offering Italian and light opera during summer season. Boating on beautiful Lake
^ilerritt; art and instruction at Piedmont Park and Art Gallery, and the City
Museum.

THE CITY OF HOMES— Oakland as a "Home" City has won a national reputation.
The beautiful hills, which rise gently above the traffic of the citj', overlooking the
bay and Golden Gate, ofifer opportunities to the architect, landscape artist and
home builder that are unsurpassed in any other city in the country. Realt}- com-
panies have spent millions in the construction of boulevards, winding roads, and in
general development work.

TRANSPORTATION — In addition to every facility for shipping and transportation
by water and rail, Oakland enjoys the best equipped and managed street railway,
suburban and interurban service in the countrj-.



MUNICIPAL GOVERNMENT— Oakland is an exceptionally well-governed city. The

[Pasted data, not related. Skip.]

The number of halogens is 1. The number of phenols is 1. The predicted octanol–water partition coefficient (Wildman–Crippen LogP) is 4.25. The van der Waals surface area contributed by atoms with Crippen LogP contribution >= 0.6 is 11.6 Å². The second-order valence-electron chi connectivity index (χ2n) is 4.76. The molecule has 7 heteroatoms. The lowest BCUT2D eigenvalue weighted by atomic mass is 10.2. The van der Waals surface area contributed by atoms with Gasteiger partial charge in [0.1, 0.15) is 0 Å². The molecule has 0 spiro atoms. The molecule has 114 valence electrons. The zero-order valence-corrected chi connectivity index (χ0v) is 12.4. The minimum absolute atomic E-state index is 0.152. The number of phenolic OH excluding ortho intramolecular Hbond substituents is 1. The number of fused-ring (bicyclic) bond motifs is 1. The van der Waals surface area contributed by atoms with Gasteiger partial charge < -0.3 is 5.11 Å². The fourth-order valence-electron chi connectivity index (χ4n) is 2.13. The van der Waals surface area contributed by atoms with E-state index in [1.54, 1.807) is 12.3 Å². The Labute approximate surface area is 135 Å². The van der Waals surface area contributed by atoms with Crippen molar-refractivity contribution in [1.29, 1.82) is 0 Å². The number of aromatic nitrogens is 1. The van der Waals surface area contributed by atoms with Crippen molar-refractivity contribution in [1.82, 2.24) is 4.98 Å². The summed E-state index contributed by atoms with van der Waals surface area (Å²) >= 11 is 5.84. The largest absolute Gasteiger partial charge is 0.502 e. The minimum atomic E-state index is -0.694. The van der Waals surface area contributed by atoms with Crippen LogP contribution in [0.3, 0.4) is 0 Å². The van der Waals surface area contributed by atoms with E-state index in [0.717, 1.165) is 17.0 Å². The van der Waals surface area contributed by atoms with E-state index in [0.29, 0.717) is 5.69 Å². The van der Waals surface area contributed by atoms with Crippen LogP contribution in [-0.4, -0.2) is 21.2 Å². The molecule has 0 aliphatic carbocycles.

men occupying executive offices are men of unquestioned integrity and ability.
There is no room for the gambler or grafter. There is no "tenderloin," no all-
night dives, and little to corrupt the youth of the city. Oakland has just put into
operation a new charter which embodies progressive ideas in government, pro-
viding for initiative, referendum and recall and giving the people full power.



GENERAL BUSINESS— Oakland offers great opportunities to the Investor, Home-
seeker, Business Man, Manufacturer, Merchant and Wage-earner. There are
upwards of thirty Banks and Financial Institutions, with an aggregate capital of
Alillions of Dollars. The bay shore and water front are dotted with the busy
plants of Iron Foundries, Pipe Works, Agricultural Works, Porcelain Works,
Rubber Works, Manufactories of Sash and Doors, Blinds, Flaxseed Oil, Oil Cake,
Boots and Shoes, Paints', Ink, Gas Engines, Confectionery, Cotton Mills, Cars,
Brooms, Knit Goods, Boxes, Notions, Chemicals, Explosives, Cereal Products,
Flour and Foodstuffs, besides great Wine distributing depots. Ship Yards, Pottery
Works and Canneries, and a thousand and one enterprises in which raw material